1. Roy Lichtenstein vs Patrick Caulfield! Piero Manzoni vs Robert Ryman! Pierre Soulages vs Franz Kline! David Smith vs Tony Smith! George Grosz vs Otto Dix! Sigmar Polke vs David Salle!

  2. a few of these match ups seem to be a contemporary work matched against an historical predecessor, which seems, to some extent to negate the pairing, as the more recent work is something of a riff on or revisiting of a canonized work.

  3. Caravaggio’s “Judith” vs Artemesia’s “Judith”: I’m a sucker for Caravaggio, but his Judith looks too squeamish to have the nerve and strength to behead someone. She looks like the new girl at the butcher shop, trying to figure out how to use the meat slicer. I have no problems believing the Artemesia’s Judith chopped off Holofernes’ head.

  4. Thank you Kyle for the post.

    The intent of Who Wore it Better is not to criticize the originality of each, or to negate either attempt at a successful work. It also isn’t meant to accuse any artist of being “boring and/or derivative,” as I read from one commenter online. The point we’re attempting to address is simply that this derivative nature is inescapable in an era of wide-spread immediate access and infinite ‘reblogs.’ And we question whether or not that is even a problem. In the face of an inability to even feign the appearance of being a ‘genius, original artist’ – because every influence and contemporary is within immediate reach – what we ask is what are “younger artists working with the aesthetics of the internet and digital art” as a collective saying?

    The presence of historical works versus other historical works, or versus contemporary works, may also be a concession that these issues have obviously been the case for a long time. However, while history books have been what previously allowed us to draw connections, these connections are now available thirty seconds later on the internet.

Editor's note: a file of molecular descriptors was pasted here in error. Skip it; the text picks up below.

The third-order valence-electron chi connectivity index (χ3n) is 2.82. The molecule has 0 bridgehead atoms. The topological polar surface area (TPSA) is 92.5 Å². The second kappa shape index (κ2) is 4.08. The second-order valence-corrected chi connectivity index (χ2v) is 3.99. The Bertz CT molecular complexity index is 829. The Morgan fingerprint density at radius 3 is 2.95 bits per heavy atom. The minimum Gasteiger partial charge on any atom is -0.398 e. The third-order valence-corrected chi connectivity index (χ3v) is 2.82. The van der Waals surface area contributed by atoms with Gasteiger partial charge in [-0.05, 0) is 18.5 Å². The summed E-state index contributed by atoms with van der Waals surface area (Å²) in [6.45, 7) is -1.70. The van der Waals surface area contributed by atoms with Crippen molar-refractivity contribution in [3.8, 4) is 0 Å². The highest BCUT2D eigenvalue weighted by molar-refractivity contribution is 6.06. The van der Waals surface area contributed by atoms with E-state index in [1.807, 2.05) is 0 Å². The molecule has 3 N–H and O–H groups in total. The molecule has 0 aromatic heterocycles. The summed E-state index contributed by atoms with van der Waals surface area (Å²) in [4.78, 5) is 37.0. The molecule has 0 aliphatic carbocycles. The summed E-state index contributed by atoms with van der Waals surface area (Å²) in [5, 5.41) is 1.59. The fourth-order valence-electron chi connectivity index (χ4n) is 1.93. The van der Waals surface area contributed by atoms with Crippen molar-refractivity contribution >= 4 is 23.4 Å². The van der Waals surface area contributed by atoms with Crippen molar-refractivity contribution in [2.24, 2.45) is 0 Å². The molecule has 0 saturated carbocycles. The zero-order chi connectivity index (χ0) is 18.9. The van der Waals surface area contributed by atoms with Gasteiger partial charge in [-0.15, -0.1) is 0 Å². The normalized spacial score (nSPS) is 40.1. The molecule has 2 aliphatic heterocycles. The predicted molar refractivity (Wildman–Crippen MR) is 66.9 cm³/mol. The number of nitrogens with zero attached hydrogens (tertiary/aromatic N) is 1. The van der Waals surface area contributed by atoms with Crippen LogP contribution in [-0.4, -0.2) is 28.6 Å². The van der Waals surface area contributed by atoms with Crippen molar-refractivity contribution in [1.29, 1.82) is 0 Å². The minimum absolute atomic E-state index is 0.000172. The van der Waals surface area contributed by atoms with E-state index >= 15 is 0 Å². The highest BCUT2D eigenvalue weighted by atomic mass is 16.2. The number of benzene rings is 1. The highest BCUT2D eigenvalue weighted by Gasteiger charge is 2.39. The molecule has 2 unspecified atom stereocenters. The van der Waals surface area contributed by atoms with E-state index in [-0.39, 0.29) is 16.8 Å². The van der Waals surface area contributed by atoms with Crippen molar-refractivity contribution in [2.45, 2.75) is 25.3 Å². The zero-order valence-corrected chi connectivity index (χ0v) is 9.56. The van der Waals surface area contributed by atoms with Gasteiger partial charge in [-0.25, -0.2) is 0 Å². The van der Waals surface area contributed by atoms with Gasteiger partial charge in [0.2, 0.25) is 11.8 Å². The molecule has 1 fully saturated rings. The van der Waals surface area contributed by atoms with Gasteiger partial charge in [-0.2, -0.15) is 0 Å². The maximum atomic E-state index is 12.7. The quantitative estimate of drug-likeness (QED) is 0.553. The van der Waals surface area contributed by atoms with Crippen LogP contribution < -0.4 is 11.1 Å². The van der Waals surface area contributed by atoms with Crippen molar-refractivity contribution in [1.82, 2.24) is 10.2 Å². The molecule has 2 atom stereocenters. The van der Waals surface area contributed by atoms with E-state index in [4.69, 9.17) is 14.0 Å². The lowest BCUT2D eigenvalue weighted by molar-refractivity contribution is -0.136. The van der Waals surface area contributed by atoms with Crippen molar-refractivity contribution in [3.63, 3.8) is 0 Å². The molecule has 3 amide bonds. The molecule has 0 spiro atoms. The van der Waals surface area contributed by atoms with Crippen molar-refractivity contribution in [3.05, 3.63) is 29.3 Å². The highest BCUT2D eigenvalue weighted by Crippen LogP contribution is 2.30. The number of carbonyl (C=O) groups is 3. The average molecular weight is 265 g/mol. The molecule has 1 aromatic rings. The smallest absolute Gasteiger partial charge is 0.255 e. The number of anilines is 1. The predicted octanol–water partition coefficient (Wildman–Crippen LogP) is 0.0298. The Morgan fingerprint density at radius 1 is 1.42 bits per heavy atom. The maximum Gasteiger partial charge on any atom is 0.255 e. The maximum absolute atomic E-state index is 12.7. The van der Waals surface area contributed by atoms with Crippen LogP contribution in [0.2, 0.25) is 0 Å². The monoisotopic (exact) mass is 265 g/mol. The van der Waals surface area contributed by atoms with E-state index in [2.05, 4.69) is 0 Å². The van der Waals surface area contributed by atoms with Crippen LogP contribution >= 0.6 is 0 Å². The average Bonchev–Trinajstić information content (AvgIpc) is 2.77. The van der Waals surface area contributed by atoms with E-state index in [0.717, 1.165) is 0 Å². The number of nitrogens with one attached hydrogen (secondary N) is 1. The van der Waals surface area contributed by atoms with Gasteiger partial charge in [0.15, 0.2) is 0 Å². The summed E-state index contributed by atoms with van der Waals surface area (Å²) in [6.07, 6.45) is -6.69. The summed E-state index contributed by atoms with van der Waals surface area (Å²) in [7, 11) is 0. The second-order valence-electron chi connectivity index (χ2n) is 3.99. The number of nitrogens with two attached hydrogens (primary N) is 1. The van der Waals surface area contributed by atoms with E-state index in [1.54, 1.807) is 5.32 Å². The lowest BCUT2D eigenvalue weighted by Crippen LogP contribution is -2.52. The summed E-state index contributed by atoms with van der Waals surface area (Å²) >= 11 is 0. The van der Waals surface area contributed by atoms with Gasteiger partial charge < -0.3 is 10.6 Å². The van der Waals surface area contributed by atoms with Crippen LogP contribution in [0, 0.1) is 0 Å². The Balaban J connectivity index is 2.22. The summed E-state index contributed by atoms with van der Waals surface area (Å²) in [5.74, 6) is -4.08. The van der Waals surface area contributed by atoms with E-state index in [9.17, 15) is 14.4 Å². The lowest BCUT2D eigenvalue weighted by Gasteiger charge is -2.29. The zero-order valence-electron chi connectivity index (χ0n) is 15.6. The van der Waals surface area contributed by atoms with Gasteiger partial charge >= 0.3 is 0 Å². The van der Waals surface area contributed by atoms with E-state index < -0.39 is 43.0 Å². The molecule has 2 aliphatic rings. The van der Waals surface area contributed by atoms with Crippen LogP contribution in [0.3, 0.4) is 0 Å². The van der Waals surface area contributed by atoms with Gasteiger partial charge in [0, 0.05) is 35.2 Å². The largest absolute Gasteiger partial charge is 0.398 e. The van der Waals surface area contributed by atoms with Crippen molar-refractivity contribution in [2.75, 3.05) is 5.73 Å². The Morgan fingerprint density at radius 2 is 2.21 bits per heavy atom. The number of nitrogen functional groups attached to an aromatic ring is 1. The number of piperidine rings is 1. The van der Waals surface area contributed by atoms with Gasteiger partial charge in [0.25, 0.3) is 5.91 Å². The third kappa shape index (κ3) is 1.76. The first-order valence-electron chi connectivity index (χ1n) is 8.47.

Derek and I welcome and look forward to all submissions:

    All best,

    1. Hey Alison,

      Thanks for the comment. I definitely appreciate how the site points at the echo chamber of aesthetic dialogue online and questions the idea of originality in general. Personally, I don’t think it’s a problem, but you’re right that it’s never been so clear that all work is derivative of things have been already made. It’s surprising to be faced with directly.

  5. Facts should still be checked though… if the writer is worth the weight of his or her words. For example, I keep seeing people suggest that VIP Art Fair was the first online only art fair. True, it was the first one to receive mainstream attention (and should be noted as such)… but it was not the first online only art fair. Variations of online only art fairs and auctions have existed since the late 1990s. Everyone wants to be the first — and it is not hard to pull it off if writers are lazy… or are simply ignorant about the history of online art marketing (and other issues). Shoot, I’ve been in this game for 8 years and I’m still considered a pup by some of the older dogs.